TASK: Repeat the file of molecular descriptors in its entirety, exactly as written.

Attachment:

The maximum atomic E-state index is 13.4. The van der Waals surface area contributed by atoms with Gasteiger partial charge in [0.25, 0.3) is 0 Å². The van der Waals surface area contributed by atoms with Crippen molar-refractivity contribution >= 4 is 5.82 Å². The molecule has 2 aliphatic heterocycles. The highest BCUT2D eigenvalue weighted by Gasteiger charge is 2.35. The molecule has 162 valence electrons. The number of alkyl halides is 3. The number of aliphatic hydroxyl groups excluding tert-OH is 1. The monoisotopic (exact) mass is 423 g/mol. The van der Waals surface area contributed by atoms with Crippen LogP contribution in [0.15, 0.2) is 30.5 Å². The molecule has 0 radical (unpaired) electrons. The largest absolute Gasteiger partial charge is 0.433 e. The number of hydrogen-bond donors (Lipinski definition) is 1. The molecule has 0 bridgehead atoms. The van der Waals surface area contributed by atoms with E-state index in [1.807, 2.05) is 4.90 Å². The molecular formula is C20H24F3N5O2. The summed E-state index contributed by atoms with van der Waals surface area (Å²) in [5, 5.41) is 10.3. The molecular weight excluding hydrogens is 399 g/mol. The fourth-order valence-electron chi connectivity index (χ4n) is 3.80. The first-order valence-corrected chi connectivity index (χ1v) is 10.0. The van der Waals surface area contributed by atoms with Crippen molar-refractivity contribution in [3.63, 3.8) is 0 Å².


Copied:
The maximum atomic E-state index is 13.4. The van der Waals surface area contributed by atoms with Gasteiger partial charge in [0.25, 0.3) is 0 Å². The van der Waals surface area contributed by atoms with Crippen molar-refractivity contribution >= 4 is 5.82 Å². The molecule has 2 aliphatic heterocycles. The highest BCUT2D eigenvalue weighted by Gasteiger charge is 2.35. The molecule has 162 valence electrons. The number of alkyl halides is 3. The number of aliphatic hydroxyl groups excluding tert-OH is 1. The monoisotopic (exact) mass is 423 g/mol. The van der Waals surface area contributed by atoms with Crippen LogP contribution in [0.15, 0.2) is 30.5 Å². The molecule has 0 radical (unpaired) electrons. The largest absolute Gasteiger partial charge is 0.433 e. The number of hydrogen-bond donors (Lipinski definition) is 1. The molecule has 0 bridgehead atoms. The van der Waals surface area contributed by atoms with E-state index in [1.807, 2.05) is 4.90 Å². The molecular formula is C20H24F3N5O2. The summed E-state index contributed by atoms with van der Waals surface area (Å²) in [5, 5.41) is 10.3. The molecular weight excluding hydrogens is 399 g/mol. The fourth-order valence-electron chi connectivity index (χ4n) is 3.80. The first-order valence-corrected chi connectivity index (χ1v) is 10.0. The van der Waals surface area contributed by atoms with Crippen molar-refractivity contribution in [3.63, 3.8) is 0 Å².